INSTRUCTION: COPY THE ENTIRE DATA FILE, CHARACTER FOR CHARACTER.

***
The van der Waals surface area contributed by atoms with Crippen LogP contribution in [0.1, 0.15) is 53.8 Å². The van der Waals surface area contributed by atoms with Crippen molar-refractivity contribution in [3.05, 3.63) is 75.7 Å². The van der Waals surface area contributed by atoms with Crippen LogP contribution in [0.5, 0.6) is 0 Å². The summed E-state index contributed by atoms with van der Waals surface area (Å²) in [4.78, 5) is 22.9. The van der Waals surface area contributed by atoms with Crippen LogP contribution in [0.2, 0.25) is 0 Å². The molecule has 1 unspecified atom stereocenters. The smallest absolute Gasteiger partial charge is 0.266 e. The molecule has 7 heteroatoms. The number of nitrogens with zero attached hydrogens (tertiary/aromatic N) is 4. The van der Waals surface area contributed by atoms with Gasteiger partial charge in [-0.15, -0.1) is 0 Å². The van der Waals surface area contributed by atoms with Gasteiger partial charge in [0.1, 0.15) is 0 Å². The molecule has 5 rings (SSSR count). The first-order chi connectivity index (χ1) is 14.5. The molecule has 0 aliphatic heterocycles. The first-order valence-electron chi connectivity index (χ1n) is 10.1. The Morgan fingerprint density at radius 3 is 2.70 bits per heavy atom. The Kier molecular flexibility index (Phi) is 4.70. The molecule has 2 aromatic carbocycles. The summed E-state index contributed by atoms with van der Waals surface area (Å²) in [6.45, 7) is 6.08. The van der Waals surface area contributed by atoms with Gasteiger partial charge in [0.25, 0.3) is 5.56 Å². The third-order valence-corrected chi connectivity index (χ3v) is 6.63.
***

The van der Waals surface area contributed by atoms with Crippen LogP contribution in [0.1, 0.15) is 53.8 Å². The van der Waals surface area contributed by atoms with Crippen molar-refractivity contribution in [3.05, 3.63) is 75.7 Å². The van der Waals surface area contributed by atoms with Crippen LogP contribution in [0.5, 0.6) is 0 Å². The summed E-state index contributed by atoms with van der Waals surface area (Å²) in [4.78, 5) is 22.9. The van der Waals surface area contributed by atoms with Crippen LogP contribution in [0.2, 0.25) is 0 Å². The molecule has 1 unspecified atom stereocenters. The smallest absolute Gasteiger partial charge is 0.266 e. The molecule has 7 heteroatoms. The number of nitrogens with zero attached hydrogens (tertiary/aromatic N) is 4. The van der Waals surface area contributed by atoms with Gasteiger partial charge in [-0.15, -0.1) is 0 Å². The van der Waals surface area contributed by atoms with Gasteiger partial charge in [0.1, 0.15) is 0 Å². The molecule has 5 rings (SSSR count). The first-order chi connectivity index (χ1) is 14.5. The molecule has 0 aliphatic heterocycles. The first-order valence-electron chi connectivity index (χ1n) is 10.1. The Morgan fingerprint density at radius 3 is 2.70 bits per heavy atom. The Kier molecular flexibility index (Phi) is 4.70. The molecule has 2 aromatic carbocycles. The summed E-state index contributed by atoms with van der Waals surface area (Å²) in [6.45, 7) is 6.08. The van der Waals surface area contributed by atoms with Gasteiger partial charge in [0.25, 0.3) is 5.56 Å². The third-order valence-corrected chi connectivity index (χ3v) is 6.63.